Although a book review, this article is actually what is called a review essay and gives good detailed information not only on the long historiography of Hinduism and Buddhism in India, it also provides a good overview of that history and in particular the role of this remarkable ruler, Ashoka.

Thursday, July 5, 2012

The theft of religious artifacts....

Perhaps the theft of religious artifacts is some kind of indicator of the importance faith still holds?  I wonder.....

Stolen Artefacts recovered

Wednesday, July 4, 2012


This is not a carefully thought out post - but just some preliminary thoughts that have been bubbling around in my head for some time.

 What set me to write a bit on this - that is, to think out loud - was not the usual nonsense about religion being the major cause of war [a simple accounting of wars in history disprove this without much doubt] - but a thought that public atheists and also those less public that one knows or casually cross paths with, use violent language frequently. I'm not thinking here about actual physical violence; about prominent historical atheists such as Stalin or Pol Pot or Hitler, but about atheists who preach atheism either in public fora or in private at bars, or family dinners or in classrooms. Atheists preach reason, but use contempt, and a refusal to listen to any opinion other than their own.

 I have encountered only one exception to this general practice. It can be found here:

Prof. Richard Dawkins and Rowan Williams, Archbishop of Canterbury debate at Oxford

 About an hour and a half, it is a rare instance of an atheist and a theist debating in a civilized manner.... come to think of it, a rare instance of civilized debate at all....

Friday, June 22, 2012

Food for Thought

“Christianity started out in Palestine as a fellowship; it moved to Greece and became a philosophy; it moved to Italy and became an institution; it moved to Europe and became a culture; it came to America and became an enterprise.” (Robinson, B. A. 2010 August 15).

Tuesday, May 29, 2012

Monday, May 21, 2012

A book worth reading

Here is a review of a new biography of Oliver Cromwell - I hope to get hold of a copy so I can understand better his religious motivations.... Ian Gentles on Cromwell

Saturday, May 19, 2012

The Cristeros

For those interested in this Catholic rebellion that raises so many questions for the historian about native/newcomer contact in the Americas, conversion to Christianity, syncretism vs. dual religiosity, religion and violence - here is a behind the scenes look at a new movie. This documentary will be on Salt + Light TV - available to anyone as it is Canada's only live streaming television station.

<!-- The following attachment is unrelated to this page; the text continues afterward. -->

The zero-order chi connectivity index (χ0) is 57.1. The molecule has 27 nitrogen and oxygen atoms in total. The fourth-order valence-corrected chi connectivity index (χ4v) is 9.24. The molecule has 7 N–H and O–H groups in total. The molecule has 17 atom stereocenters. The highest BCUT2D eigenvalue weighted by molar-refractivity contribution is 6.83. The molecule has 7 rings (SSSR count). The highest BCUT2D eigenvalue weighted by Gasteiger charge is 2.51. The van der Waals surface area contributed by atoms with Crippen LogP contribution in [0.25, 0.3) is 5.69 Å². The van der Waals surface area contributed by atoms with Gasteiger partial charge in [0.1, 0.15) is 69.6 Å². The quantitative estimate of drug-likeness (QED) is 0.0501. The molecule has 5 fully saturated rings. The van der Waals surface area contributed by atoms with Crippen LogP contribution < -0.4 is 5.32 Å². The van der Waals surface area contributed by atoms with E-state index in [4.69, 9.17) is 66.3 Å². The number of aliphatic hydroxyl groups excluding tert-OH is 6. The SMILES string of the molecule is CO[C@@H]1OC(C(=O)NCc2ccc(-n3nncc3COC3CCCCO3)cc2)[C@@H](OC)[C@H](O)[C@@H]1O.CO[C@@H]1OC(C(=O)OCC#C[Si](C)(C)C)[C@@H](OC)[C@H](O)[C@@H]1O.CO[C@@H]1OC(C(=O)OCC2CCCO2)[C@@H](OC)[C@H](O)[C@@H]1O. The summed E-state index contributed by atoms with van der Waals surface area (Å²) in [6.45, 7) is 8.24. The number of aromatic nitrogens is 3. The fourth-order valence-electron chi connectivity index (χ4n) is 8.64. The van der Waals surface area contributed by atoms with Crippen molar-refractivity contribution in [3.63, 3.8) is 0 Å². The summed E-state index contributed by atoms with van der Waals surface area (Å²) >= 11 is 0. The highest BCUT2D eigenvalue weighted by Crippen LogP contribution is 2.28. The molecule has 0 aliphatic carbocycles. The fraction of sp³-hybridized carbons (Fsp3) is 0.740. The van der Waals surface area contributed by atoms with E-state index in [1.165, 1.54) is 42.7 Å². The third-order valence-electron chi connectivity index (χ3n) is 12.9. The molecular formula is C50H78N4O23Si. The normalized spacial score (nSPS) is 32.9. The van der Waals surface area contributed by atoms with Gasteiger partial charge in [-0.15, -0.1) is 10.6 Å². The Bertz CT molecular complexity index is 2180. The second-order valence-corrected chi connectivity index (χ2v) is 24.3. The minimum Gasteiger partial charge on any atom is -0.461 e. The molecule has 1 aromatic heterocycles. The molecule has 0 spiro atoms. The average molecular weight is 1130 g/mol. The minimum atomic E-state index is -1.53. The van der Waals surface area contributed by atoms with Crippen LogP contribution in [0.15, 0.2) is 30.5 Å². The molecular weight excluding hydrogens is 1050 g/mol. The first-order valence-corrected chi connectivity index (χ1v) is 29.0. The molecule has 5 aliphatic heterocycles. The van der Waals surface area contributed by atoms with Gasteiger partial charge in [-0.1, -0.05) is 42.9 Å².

Sunday, May 13, 2012

Back Door Broadcasting

This site has a long list of podcasts on many different academic topics - here is one on modern Iran which ties religion into the mix in understanding this very old and complex civilization. Monarchy, Religion and Nationalism in Modern Iran

Saturday, May 12, 2012

Beauty and Function

I am reading through the Open University course material for their World Religions course - the section I read most recently discussed definitions of religion - meditating on the differences between functional and substantive definitions. Put briefly, a functional definition tends to be vague as almost anything could provided meaning to life [the principle functional definition], while substantive definitions list very specific characteristics and are too limiting.

But, then I re-read the following thoughts from John Ruskin on beauty and function ..... For me, religion is more about beauty than purpose.... while I think for most people religion is a combination of purpose and habit. Whenever one discusses religion, people discuss/argue/debate/fight over lists of doctrines/historical events/rituals etc. When I think of religion I feel it..... I feel the beauty or ugliness of art work in a church.... I feel the beauty or ugliness or plainness of the external architectural style....I feel the beauty or ugliness or plainness of ritual....

Anyway, here is what John Ruskin said:

you have been so created as to enjoy what is fitting for you, and a willingness to be pleased, as it was intended you should be. It is the child’s spirit, which we are then most happy when we most recover; only wiser than children in that we are ready to think it subject of thankfulness that we can still be pleased with a fair color or a dancing light. And, above all, do not try to make all these pleasures reasonable, nor to connect the delight which you take in ornament with that which you take in construction or usefulness. They have no connection; and every effort that you make to reason from one to the other will blunt your sense of beauty, or confuse it with sensations altogether inferior to it. You were made for enjoyment, and the world was filled with things which you will enjoy, unless you are too proud to be pleased by them, or too grasping to care for what you cannot turn to other account than mere delight. Remember that the most beautiful things in the world are the most useless; peacocks and lilies for instance; at least I suppose this quill I hold in my hand writes better than a peacock’s would, and the peasants of Vevay, whose fields in spring time are as white with lilies as the Dent du Midi is with its snow, told me the hay was none the better for them.